No Grapefruit league game today, it looks to me, from the MLB.com scoreboard.
Dejan Kovacevic Paul Meyer reported some news for the Post-Gazette. The roster cuts are non-surprising.
The same synopsis mentions that Snell was renewed (made 408K last year, probably renewed at what, 450K?). It also notes that the Pirates have offered him a long-term deal. Why Snell would play for 400-450K now and decline a long term deal, which surely would run in the millions, is beyond me. Agents and players have much greater risk tolerance for this sort of thing than I would. The idea that Snell would make more money by living year to year strikes me as foolhardy. If you have a chance to get a big paycheck, take it. The odds that a player will stay healthy through his arbitration years for an even bigger contract are longer than most would think.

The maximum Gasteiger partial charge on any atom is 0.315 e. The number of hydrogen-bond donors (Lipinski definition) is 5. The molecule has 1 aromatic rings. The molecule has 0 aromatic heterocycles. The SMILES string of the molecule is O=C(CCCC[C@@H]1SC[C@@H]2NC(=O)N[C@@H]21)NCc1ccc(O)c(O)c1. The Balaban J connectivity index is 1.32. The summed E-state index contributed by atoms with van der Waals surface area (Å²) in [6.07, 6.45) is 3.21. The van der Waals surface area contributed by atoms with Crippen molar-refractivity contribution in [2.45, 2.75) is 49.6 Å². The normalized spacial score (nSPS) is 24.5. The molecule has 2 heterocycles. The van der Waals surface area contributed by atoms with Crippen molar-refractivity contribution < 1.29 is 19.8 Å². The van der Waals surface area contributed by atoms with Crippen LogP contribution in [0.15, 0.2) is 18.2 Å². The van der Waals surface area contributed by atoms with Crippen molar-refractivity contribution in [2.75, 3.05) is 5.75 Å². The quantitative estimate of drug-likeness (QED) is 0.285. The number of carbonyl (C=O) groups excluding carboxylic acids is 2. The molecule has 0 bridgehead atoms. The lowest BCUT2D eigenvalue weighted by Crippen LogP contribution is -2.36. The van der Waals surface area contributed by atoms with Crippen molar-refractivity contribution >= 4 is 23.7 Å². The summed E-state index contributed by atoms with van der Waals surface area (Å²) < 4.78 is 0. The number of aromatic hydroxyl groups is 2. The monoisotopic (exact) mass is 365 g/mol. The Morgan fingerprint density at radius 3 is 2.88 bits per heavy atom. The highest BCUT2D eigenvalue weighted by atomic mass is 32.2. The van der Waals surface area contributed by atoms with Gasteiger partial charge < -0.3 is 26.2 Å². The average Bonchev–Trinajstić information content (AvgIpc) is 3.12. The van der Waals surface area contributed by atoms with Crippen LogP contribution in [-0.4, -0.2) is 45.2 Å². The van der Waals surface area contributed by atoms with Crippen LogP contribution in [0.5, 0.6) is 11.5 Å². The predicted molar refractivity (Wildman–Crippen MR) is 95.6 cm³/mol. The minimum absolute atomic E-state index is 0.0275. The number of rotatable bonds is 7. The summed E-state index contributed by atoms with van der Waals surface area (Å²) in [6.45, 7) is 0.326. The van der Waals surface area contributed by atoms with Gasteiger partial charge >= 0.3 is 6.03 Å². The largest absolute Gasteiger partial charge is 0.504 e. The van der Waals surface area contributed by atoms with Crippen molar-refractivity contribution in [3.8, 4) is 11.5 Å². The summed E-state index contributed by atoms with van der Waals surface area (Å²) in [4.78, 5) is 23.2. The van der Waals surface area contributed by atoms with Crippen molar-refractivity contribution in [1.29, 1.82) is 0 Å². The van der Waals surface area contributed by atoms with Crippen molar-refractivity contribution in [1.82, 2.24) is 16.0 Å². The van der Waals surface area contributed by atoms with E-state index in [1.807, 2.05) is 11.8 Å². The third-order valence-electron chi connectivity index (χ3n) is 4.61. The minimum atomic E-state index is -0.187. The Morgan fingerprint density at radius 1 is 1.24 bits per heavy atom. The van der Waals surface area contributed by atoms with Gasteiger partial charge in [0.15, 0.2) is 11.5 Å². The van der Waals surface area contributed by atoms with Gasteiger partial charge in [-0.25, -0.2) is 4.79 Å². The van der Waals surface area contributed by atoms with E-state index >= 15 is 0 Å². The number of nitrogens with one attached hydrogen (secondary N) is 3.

I also think it might be in the Pirates' best interest for Snell not to sign a long-term deal. Guys have a tendency to get fat once they are set for life. That's only an added risk and it surely outweighs the risks involved only with him not signing the deal, e.g., the risk that Snell would destroy himself by, say, hiding an injury in the hopes of finishing the season with a great many innings and a stronger arbitration case.
I can imagine there's all kinds of back-and-forth and poker playing and whatnot between the team and Ian Snell, but if I'm Snell I take their best long-term offer before the season starts. And then I get to work adjusting my life to such a higher salary. It won't be so easy to stay sharp mentally.
One more thing: I'd want to get paid in euros.
In other news, Pearce was told to learn the outfield. Adam LaRoche is a "fixture," as Kovacevic writes, and that makes a lot of sense. With Bay perpetually gimpy and non-healing the last year or two, and with Nady likely to command some value in trade, anyone who wants to see Pearce in the big leagues should be nodding their head about this decision. It also further guarantees that Pearce will not make the team out of spring training (barring injury). You can't learn a new position as a pinch-hitter starting twice a week.